Following on the heels of our finding that the increase in the share of single person households over time is the primary factor in the observed increase in U.S. income inequality for households over the last six decades, we thought it might be interesting to share what we found in the U.S. Census' data from 1940 onward regarding the growth trend of Americans living alone.
Our chart below reveals the general trend for how single person households grew from 7.7% of all U.S. households in 1940 to an estimated 27.5% in 2011.
Here, we find that the percentage share of single person households in the U.S. doubled in the 28 years from 1940 to 1968. It then took another 20 years for the percentage share of single person households to more than triple its 1940 level, reaching that mark in 1988. Since that time, the growth rate of householders living alone has sharply decelerated. The percentage share of single person households has only increased by 3.5% in the last 23 years.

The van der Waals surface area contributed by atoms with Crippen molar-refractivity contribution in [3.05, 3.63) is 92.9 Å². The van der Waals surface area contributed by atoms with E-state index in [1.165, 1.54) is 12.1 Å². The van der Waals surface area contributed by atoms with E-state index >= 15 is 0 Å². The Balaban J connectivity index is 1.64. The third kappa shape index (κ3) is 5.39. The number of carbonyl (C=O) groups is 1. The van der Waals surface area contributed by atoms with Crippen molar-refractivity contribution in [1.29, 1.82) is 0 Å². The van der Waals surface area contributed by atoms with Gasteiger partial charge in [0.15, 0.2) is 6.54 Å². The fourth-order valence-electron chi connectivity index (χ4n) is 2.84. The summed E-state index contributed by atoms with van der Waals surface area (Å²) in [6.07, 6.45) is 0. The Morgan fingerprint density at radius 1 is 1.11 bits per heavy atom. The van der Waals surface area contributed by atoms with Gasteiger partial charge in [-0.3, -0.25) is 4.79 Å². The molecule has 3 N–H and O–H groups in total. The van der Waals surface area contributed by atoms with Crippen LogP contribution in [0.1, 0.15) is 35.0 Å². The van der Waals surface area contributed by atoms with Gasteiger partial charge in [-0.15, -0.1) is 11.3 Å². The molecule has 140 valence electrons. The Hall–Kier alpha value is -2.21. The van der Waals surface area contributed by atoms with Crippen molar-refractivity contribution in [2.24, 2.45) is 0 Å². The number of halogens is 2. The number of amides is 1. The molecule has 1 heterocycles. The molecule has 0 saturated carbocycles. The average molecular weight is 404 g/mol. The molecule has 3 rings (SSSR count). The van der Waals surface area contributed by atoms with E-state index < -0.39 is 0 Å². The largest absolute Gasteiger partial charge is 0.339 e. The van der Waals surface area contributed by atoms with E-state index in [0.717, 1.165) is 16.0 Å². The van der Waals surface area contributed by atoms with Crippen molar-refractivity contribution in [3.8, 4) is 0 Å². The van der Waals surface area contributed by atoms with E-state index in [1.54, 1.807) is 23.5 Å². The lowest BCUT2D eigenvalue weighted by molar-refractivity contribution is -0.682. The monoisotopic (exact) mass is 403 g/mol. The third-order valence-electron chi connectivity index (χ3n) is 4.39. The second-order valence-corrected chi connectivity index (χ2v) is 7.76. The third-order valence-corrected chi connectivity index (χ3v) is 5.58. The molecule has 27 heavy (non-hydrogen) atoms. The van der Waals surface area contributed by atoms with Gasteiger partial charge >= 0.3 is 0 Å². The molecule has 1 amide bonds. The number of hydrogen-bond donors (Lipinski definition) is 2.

In essence, the number of single-person households in the U.S. grew exponentially from 1940 into the mid-1960s, then steadily from then until about the early 1980s and at a decelerating pace in the years since.
U.S. Census Bureau. Households by Size: 1960 to Present. [Excel spreadsheet]. Accessed 16 December 2012.
U.S. Census Bureau. Historical Census of Housing Tables: Living Alone. Accessed 16 December 2012.
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